I just finished going over my old magazine files, and found a story I had written for Music Connection almost 15 years ago. In it, I quoted Bob Merlis, who was then director or promotions for the west coast for Warner Brothers Records. Bob, an old college friend, said, "We can all name people in this business who really aren't very good, who just got where there are through an iron will to get across."
That, in essence, is the value of show business: Truly, the only way to fail is to quit. And if you keep pushing, you discover that aggression works better than competence.
That value has, unfortunately, infused our civic life as a whole. I'll repeat it: Aggression works better than competence. The whole Clinton crew proves that. They really can't do anything but push. They really don't have any ability except aggression. But that's all they need nowadays.
Aggression has pushed competence out of the cultural marketplace, as surely as bad money drives good out of an economy.
In this, as in tennis, perhaps the only solution is to take the "speed gun" for aggression off the court. That would mean abolishing television, and I have little hope of that.
* * *
In one of my freelance writing stints, I used to go into the offices of a giant mutual fund company, where I served as a kind of utility infielder for the advertising staff. While I was there, the company hired a man - at a fancy salary - to serve in the marketing department as a kind of generator of ideas, a "high-level" concept type. The man, a rough-talking, working class Joe, claimed to have been part of a staff of famous Olympic coaches. He had a well-developed personal story about how he had realized he couldn't be in athletics his whole life, and about how he had made a point of getting to know businessmen, mainly during celebrity golf tournaments.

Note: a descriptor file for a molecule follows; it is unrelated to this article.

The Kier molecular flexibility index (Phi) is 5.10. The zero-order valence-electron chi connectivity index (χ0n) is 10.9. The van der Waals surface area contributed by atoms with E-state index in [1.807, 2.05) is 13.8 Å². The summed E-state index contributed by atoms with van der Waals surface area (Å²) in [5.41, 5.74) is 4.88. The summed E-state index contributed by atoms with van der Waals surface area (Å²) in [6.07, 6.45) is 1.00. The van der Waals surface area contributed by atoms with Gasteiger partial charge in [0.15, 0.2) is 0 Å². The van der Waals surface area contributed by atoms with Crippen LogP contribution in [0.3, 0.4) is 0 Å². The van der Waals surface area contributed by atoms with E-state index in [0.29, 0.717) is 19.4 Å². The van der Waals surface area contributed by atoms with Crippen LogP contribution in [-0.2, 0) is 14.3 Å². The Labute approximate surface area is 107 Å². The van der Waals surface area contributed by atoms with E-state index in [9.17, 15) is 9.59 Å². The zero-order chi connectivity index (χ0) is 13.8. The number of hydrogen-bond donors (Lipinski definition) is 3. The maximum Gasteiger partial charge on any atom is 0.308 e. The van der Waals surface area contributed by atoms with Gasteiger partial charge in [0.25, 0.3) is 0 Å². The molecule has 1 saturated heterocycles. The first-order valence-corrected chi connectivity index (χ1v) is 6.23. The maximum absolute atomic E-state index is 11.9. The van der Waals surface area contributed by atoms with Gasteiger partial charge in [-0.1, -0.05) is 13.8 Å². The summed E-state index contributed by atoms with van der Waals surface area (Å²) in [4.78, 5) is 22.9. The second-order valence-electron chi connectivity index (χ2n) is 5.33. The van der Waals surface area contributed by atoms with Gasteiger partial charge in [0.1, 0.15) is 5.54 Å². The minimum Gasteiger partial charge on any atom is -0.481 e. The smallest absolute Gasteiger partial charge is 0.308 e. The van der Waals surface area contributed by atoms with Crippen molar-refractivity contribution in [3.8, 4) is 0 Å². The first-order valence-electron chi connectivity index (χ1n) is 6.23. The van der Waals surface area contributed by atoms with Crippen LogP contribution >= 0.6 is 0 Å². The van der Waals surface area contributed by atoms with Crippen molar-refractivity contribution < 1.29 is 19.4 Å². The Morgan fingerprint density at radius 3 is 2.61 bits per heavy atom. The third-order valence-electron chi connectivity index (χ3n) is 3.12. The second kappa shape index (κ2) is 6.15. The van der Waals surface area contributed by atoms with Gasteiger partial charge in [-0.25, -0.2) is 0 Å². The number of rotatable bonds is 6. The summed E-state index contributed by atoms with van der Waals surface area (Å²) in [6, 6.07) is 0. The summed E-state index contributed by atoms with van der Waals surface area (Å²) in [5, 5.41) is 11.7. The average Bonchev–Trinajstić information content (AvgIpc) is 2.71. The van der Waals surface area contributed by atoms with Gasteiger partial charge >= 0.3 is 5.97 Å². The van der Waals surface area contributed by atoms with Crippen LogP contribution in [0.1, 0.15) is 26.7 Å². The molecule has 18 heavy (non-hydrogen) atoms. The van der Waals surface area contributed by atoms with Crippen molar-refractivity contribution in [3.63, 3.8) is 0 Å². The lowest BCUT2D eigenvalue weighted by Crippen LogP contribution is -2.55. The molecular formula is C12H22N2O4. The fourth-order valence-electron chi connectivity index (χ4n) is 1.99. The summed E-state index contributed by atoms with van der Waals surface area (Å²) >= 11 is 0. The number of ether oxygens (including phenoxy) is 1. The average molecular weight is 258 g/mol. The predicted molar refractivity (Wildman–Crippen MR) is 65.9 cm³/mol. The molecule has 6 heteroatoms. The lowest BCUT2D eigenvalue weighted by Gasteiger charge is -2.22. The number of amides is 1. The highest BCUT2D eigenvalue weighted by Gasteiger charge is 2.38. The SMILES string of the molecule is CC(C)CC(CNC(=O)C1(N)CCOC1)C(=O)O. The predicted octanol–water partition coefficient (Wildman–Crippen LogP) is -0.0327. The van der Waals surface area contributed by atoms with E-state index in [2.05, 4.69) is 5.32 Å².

I am almost certain this man was an imposter.
It's a hunch, I admit. But I once found myself employed by an imposter in show business, and, in my show biz imposter, I saw the same well-developed patter, the the same thoroughly worked up persona, and the same objective at the end as for the man at the mutual fund company: money for nothing, basically.
Our society is tremendously wealthy. We're so wealthy that our companies and institutions have gotten fat, sloppy, and lazy - especially in the "soft" professions, like advertising, public relations, sales, corporate communications, training, and so forth, all those areas where it's hard to measure real performance. The result: We're easy targets for cons, and cons don't skip easy targets.
If I were an executive in a big company today, I would employ an undercover policeman with extensive experience in fraud. Or, I sometimes think, I should develop a business around three or four such retired policemen, offering consulting services to big companies. Because I'd put the odds at about 80 per cent that most big companies have at least one phony in their employ - probably in a well-paid position.
Lawrence Henry is a senior writer for Enter Stage Right and has been extensively published at other fine establishments. We don't know if his wife knows he goes to Hooters.